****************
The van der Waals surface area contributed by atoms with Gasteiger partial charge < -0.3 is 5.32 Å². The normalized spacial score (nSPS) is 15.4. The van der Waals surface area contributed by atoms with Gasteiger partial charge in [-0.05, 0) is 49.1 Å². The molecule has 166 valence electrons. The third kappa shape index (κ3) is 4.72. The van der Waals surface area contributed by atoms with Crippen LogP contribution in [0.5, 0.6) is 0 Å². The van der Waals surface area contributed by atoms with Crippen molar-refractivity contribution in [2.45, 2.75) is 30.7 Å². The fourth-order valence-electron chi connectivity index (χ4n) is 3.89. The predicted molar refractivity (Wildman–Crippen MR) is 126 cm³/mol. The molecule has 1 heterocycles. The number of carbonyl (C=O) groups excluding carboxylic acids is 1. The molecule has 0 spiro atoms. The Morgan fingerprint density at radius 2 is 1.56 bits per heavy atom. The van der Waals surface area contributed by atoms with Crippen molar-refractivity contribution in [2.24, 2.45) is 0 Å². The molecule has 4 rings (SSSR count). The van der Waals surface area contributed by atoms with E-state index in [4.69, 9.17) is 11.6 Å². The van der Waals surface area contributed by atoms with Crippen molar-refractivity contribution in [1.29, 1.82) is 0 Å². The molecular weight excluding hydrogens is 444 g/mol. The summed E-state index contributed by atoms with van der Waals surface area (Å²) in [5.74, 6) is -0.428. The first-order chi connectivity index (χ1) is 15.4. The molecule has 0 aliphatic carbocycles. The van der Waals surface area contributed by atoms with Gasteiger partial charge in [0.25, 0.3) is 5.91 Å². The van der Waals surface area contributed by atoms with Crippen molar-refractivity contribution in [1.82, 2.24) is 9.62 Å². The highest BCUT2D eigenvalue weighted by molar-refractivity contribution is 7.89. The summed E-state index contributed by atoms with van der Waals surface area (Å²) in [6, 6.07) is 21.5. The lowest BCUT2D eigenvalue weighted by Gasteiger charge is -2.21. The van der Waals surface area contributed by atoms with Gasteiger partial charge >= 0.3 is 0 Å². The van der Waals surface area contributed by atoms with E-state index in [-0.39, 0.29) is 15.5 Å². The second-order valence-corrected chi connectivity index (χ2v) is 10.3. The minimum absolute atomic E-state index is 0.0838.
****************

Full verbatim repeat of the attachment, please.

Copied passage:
The van der Waals surface area contributed by atoms with Gasteiger partial charge < -0.3 is 5.32 Å². The normalized spacial score (nSPS) is 15.4. The van der Waals surface area contributed by atoms with Gasteiger partial charge in [-0.05, 0) is 49.1 Å². The molecule has 166 valence electrons. The third kappa shape index (κ3) is 4.72. The van der Waals surface area contributed by atoms with Crippen LogP contribution in [0.5, 0.6) is 0 Å². The van der Waals surface area contributed by atoms with Crippen molar-refractivity contribution in [2.45, 2.75) is 30.7 Å². The fourth-order valence-electron chi connectivity index (χ4n) is 3.89. The predicted molar refractivity (Wildman–Crippen MR) is 126 cm³/mol. The molecule has 1 heterocycles. The number of carbonyl (C=O) groups excluding carboxylic acids is 1. The molecule has 0 spiro atoms. The Morgan fingerprint density at radius 2 is 1.56 bits per heavy atom. The van der Waals surface area contributed by atoms with Crippen molar-refractivity contribution in [2.24, 2.45) is 0 Å². The molecule has 4 rings (SSSR count). The van der Waals surface area contributed by atoms with E-state index in [4.69, 9.17) is 11.6 Å². The van der Waals surface area contributed by atoms with Crippen molar-refractivity contribution in [1.29, 1.82) is 0 Å². The molecular weight excluding hydrogens is 444 g/mol. The summed E-state index contributed by atoms with van der Waals surface area (Å²) in [5.74, 6) is -0.428. The first-order chi connectivity index (χ1) is 15.4. The molecule has 0 aliphatic carbocycles. The van der Waals surface area contributed by atoms with Gasteiger partial charge in [0.25, 0.3) is 5.91 Å². The van der Waals surface area contributed by atoms with Crippen molar-refractivity contribution in [1.82, 2.24) is 9.62 Å². The highest BCUT2D eigenvalue weighted by molar-refractivity contribution is 7.89. The summed E-state index contributed by atoms with van der Waals surface area (Å²) in [6, 6.07) is 21.5. The lowest BCUT2D eigenvalue weighted by Gasteiger charge is -2.21. The van der Waals surface area contributed by atoms with Gasteiger partial charge >= 0.3 is 0 Å². The van der Waals surface area contributed by atoms with E-state index in [-0.39, 0.29) is 15.5 Å². The second-order valence-corrected chi connectivity index (χ2v) is 10.3. The minimum absolute atomic E-state index is 0.0838.